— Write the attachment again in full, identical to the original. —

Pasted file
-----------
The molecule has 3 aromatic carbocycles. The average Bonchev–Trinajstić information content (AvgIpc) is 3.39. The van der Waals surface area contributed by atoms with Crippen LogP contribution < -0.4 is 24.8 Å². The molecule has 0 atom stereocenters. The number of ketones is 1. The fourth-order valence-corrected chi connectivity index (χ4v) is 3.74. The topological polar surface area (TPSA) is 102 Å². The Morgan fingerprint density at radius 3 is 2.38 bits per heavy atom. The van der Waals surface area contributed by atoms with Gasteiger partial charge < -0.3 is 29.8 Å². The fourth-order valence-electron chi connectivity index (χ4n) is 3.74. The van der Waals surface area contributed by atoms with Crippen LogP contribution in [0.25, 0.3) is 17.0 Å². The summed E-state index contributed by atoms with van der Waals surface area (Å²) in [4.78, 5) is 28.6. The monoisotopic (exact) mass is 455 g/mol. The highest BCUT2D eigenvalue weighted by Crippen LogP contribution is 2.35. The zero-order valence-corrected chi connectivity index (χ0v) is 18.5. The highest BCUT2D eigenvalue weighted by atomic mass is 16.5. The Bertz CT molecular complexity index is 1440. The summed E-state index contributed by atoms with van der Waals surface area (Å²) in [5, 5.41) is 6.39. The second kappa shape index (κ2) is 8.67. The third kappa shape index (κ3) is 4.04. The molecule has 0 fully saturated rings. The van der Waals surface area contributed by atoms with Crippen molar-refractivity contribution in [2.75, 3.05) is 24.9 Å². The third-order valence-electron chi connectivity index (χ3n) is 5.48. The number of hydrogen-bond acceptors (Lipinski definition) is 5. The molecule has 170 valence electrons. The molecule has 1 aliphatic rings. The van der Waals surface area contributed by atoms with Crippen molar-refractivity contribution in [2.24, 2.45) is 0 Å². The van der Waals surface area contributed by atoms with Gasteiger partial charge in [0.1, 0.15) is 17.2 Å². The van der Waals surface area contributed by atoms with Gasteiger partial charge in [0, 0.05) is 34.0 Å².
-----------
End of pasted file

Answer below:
The molecule has 3 aromatic carbocycles. The average Bonchev–Trinajstić information content (AvgIpc) is 3.39. The van der Waals surface area contributed by atoms with Crippen LogP contribution < -0.4 is 24.8 Å². The molecule has 0 atom stereocenters. The number of ketones is 1. The fourth-order valence-corrected chi connectivity index (χ4v) is 3.74. The topological polar surface area (TPSA) is 102 Å². The Morgan fingerprint density at radius 3 is 2.38 bits per heavy atom. The van der Waals surface area contributed by atoms with Gasteiger partial charge < -0.3 is 29.8 Å². The fourth-order valence-electron chi connectivity index (χ4n) is 3.74. The van der Waals surface area contributed by atoms with Crippen LogP contribution in [0.25, 0.3) is 17.0 Å². The summed E-state index contributed by atoms with van der Waals surface area (Å²) in [4.78, 5) is 28.6. The monoisotopic (exact) mass is 455 g/mol. The highest BCUT2D eigenvalue weighted by Crippen LogP contribution is 2.35. The zero-order valence-corrected chi connectivity index (χ0v) is 18.5. The highest BCUT2D eigenvalue weighted by atomic mass is 16.5. The Bertz CT molecular complexity index is 1440. The summed E-state index contributed by atoms with van der Waals surface area (Å²) in [5, 5.41) is 6.39. The second kappa shape index (κ2) is 8.67. The third kappa shape index (κ3) is 4.04. The molecule has 0 fully saturated rings. The van der Waals surface area contributed by atoms with Crippen molar-refractivity contribution in [2.75, 3.05) is 24.9 Å². The third-order valence-electron chi connectivity index (χ3n) is 5.48. The number of hydrogen-bond acceptors (Lipinski definition) is 5. The molecule has 170 valence electrons. The molecule has 1 aliphatic rings. The van der Waals surface area contributed by atoms with Crippen molar-refractivity contribution in [2.24, 2.45) is 0 Å². The van der Waals surface area contributed by atoms with Gasteiger partial charge in [0.1, 0.15) is 17.2 Å². The van der Waals surface area contributed by atoms with Gasteiger partial charge in [0, 0.05) is 34.0 Å².